I am publiishing this from the archives of the blog. During a time when many are practice “social distancing” in the face of the Covid19 virus, we do well to think about the nature of what we have lost (temporarily). Individualism feels easy until loneliness begins to set in. I pray this will find you well and be of use.
I once read that the Russian instinct, when under pressure, was to gather with other people, while the American instinct was to flee. Thus, the Russian landscape was marked by villages, while America was marked with isolated homesteads. My Russian knowledge is just hearsay, but I know that Americans like to homestead and to be alone. The American suburb is not a village, it is streets filled with little homesteads, islands of isolation, affectionately known as “my castle.” Americans are also frightfully lonely.
I have served for some thirty-seven years in ordained ministry at six different parishes, and worked in the establishment of a handful of others. Everywhere I have ever served, the topic of “community” has been popular. The very popularity of the topic points to the poignancy of its absence. My thoughts are that community is simply too shameful for most to bear.
The Russian vs. American description (whether accurate or not) will serve to point to the problem. The Russian experience for many centuries was marked not only by the dangers of wolves and the like, but the much more fearful danger of marauding Tartars. Villages and cities were frequently terrorized by an enemy who could occasionally be placated with ransom payments, but very rarely defeated. This pattern continued for around 250 years and had profound effects on the shaping of culture. The American experience, similarly faced with a vast open land for settlements, was that of conquering rather than being conquered. They vanquished their foes (native Americans) and took their lands. The so-called “pioneer spirit” was exalted as a virtue, with stories of brave individuals rather than fearful villages.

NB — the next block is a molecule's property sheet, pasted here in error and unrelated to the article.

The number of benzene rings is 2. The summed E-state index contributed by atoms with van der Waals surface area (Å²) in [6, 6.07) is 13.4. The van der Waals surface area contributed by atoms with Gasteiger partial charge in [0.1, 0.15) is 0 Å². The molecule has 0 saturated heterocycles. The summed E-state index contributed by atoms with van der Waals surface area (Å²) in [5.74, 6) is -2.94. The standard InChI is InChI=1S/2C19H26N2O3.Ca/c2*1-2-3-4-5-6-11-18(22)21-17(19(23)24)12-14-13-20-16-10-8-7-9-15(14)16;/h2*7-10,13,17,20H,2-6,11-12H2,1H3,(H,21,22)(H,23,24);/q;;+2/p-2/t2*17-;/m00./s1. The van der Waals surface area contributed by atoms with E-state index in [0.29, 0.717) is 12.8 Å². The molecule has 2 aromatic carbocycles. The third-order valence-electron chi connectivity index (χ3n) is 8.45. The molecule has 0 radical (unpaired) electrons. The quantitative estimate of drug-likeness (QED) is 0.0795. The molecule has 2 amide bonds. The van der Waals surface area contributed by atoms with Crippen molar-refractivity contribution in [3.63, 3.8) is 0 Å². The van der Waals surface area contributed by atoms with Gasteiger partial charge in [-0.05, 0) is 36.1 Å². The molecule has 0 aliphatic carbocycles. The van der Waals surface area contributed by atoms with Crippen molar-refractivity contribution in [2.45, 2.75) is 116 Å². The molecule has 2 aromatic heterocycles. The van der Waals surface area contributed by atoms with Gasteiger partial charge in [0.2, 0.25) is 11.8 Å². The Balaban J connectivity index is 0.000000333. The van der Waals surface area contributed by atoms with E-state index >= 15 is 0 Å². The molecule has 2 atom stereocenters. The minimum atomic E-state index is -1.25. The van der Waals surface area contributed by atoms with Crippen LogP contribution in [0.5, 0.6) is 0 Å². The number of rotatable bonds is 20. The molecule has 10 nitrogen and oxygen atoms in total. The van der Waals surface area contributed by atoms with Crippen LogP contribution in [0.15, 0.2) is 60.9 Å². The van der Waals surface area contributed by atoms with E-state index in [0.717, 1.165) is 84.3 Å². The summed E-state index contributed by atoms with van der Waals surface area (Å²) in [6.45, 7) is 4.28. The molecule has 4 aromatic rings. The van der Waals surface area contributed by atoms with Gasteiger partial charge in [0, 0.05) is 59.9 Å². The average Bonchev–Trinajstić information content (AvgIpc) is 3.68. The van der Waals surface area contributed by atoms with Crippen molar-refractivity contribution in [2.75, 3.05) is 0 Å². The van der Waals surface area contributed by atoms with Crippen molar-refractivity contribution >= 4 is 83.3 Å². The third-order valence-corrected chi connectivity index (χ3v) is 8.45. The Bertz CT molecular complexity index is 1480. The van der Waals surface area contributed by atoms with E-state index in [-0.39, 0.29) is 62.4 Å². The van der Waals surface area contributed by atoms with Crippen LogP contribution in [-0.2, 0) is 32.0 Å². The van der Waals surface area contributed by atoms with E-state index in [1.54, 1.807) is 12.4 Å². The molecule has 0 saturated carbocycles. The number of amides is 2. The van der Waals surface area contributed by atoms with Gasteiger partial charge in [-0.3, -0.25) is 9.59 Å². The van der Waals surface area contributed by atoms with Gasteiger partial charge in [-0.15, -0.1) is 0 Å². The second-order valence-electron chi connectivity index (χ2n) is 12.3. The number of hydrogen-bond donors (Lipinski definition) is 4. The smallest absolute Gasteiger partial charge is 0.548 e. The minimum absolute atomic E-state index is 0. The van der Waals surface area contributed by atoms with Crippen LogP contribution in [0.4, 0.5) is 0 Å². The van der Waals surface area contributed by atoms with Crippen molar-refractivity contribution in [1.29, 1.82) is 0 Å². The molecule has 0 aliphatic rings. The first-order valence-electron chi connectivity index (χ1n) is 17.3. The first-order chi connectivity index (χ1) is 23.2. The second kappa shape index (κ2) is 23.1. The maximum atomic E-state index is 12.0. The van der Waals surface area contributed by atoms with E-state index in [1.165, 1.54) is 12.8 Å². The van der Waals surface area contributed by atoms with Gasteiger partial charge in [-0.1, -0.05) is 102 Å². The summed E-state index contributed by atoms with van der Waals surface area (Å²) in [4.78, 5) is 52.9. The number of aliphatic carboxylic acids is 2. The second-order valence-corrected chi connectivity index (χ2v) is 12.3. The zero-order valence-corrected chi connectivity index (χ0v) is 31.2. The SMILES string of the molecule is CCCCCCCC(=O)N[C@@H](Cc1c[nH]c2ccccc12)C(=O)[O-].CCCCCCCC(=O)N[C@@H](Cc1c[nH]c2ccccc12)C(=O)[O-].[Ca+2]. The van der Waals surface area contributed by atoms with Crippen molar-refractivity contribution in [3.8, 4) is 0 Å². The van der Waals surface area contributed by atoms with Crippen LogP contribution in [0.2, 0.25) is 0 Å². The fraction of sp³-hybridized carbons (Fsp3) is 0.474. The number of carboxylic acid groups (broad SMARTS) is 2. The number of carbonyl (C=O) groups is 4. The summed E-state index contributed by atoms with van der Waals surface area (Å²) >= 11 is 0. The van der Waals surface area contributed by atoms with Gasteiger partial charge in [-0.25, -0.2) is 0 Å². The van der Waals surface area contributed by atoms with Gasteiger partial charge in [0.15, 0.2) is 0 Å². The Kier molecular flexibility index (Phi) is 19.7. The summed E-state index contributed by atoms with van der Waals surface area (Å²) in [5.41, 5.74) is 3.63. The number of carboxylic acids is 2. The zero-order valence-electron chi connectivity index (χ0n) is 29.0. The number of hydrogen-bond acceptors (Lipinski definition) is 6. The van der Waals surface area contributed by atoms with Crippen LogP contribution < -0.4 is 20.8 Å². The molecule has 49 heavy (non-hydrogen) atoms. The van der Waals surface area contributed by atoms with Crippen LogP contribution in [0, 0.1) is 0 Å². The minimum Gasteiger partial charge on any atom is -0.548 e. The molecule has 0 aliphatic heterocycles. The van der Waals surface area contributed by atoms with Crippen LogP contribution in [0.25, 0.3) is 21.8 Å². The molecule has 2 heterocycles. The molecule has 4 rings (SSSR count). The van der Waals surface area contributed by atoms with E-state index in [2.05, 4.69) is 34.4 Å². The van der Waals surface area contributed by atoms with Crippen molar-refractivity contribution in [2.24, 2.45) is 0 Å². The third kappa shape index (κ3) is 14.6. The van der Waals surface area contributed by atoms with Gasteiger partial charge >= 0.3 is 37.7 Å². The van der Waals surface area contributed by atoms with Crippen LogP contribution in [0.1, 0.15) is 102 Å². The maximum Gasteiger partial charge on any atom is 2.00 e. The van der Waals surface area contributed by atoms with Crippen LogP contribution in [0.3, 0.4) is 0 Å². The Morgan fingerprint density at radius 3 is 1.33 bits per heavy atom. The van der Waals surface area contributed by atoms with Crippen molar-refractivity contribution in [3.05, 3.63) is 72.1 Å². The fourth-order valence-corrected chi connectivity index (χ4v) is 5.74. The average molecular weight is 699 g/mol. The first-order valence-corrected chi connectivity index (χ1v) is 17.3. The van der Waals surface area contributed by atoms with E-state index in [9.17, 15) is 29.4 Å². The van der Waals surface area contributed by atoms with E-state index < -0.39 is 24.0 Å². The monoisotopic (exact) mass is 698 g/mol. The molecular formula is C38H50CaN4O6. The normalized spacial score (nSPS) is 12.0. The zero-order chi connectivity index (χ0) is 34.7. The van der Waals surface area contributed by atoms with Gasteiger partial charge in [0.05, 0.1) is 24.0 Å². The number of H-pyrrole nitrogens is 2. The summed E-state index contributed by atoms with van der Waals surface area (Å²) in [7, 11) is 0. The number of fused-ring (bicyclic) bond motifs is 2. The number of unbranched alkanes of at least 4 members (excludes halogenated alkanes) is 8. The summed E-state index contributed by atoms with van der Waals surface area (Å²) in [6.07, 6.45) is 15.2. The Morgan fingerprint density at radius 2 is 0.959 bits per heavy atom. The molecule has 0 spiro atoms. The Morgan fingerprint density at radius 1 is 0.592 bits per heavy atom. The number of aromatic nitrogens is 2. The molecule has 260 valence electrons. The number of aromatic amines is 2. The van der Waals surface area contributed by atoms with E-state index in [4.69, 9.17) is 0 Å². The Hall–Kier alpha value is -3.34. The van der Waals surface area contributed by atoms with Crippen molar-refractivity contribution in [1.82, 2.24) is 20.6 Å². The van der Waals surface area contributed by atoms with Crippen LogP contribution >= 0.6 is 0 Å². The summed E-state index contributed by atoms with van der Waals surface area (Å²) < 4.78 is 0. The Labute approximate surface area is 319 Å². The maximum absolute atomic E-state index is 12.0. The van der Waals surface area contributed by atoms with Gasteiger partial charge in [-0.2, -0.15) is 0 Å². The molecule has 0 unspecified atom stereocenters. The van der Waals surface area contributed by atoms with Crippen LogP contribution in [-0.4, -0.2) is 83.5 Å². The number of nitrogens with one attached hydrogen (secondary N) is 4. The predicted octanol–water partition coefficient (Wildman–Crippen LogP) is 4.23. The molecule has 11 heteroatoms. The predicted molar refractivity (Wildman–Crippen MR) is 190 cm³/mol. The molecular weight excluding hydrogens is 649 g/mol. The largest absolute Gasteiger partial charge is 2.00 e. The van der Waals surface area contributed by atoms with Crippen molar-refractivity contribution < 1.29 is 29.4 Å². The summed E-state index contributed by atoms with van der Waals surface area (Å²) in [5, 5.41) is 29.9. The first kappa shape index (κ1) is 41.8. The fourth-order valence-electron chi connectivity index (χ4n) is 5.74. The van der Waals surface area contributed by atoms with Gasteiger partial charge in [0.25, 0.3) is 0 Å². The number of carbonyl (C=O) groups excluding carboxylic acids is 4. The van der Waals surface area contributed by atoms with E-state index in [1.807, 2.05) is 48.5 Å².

Communities are not built by pioneers. They are rooted in mutual need and brokenness. Stanley Hauerwas has observed:
My hunch is that you don’t just make a community up. You discover that you need one another because you’re in danger.
The need, created by various forms of weakness, must be acknowledged and accepted. The “shame” associated with it must be borne by the community as a whole. Without that acceptance, there can never be sufficient safety for a community to form. And this, I think, is the largest obstacle to “community” in our American landscape. We need each other but are both afraid to acknowledge how and in what manner as well as being fearful of our own inadequacy in the face of others’ need. It is much easier to talk (and write) about community.
At two points in my life I have been hospitalized with depression-related symptoms. The details are of no public interest, but both experiences were profound. The first was a bust: the treatment was improper and I was far from ready to be there. The second was a complete reverse. I was more than ready to be there, and found myself within a community of treatment that was simply the safest place I had ever known in my life. It was incredibly diverse in every possible way, including the nature of the various diagnoses. We shared only occasional elements of religious belief. However, the need was extremely clear and vulnerability became a hallmark of most interactions. Its community was profound.
Part of the lore surrounding the American military is that our men do not die for their country. Instead, they die for the guy next to them in the foxhole. The real stories of real wars and real heroes are rarely shared outside of that circle of experience. They are both too shameful and too wonderful.